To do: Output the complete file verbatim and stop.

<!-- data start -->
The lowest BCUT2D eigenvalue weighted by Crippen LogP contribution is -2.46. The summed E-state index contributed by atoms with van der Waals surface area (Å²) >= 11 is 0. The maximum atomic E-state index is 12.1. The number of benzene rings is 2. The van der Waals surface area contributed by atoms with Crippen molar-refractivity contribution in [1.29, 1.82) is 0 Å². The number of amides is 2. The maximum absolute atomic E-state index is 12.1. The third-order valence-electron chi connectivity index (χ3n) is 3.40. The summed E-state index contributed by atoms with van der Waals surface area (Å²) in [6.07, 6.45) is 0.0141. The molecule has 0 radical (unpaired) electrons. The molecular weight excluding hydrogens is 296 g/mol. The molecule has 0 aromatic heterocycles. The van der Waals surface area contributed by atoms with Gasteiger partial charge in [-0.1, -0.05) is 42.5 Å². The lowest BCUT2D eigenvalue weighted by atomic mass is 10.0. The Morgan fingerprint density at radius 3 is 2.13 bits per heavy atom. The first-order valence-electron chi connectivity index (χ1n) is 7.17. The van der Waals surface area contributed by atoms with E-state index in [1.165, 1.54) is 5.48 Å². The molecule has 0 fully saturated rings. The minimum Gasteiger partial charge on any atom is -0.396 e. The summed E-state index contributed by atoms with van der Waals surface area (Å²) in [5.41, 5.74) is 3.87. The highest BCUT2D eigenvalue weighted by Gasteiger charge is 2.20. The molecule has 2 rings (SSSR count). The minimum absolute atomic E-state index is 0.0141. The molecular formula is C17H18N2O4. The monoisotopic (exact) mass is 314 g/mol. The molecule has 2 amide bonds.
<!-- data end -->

The lowest BCUT2D eigenvalue weighted by Crippen LogP contribution is -2.46. The summed E-state index contributed by atoms with van der Waals surface area (Å²) >= 11 is 0. The maximum atomic E-state index is 12.1. The number of benzene rings is 2. The van der Waals surface area contributed by atoms with Crippen molar-refractivity contribution in [1.29, 1.82) is 0 Å². The number of amides is 2. The maximum absolute atomic E-state index is 12.1. The third-order valence-electron chi connectivity index (χ3n) is 3.40. The summed E-state index contributed by atoms with van der Waals surface area (Å²) in [6.07, 6.45) is 0.0141. The molecule has 0 radical (unpaired) electrons. The molecular weight excluding hydrogens is 296 g/mol. The molecule has 0 aromatic heterocycles. The van der Waals surface area contributed by atoms with Gasteiger partial charge in [-0.1, -0.05) is 42.5 Å². The lowest BCUT2D eigenvalue weighted by atomic mass is 10.0. The Morgan fingerprint density at radius 3 is 2.13 bits per heavy atom. The first-order valence-electron chi connectivity index (χ1n) is 7.17. The van der Waals surface area contributed by atoms with E-state index in [1.165, 1.54) is 5.48 Å². The molecule has 0 fully saturated rings. The minimum Gasteiger partial charge on any atom is -0.396 e. The summed E-state index contributed by atoms with van der Waals surface area (Å²) in [5.41, 5.74) is 3.87. The highest BCUT2D eigenvalue weighted by Gasteiger charge is 2.20. The molecule has 2 rings (SSSR count). The minimum absolute atomic E-state index is 0.0141. The molecular formula is C17H18N2O4. The monoisotopic (exact) mass is 314 g/mol. The molecule has 2 amide bonds.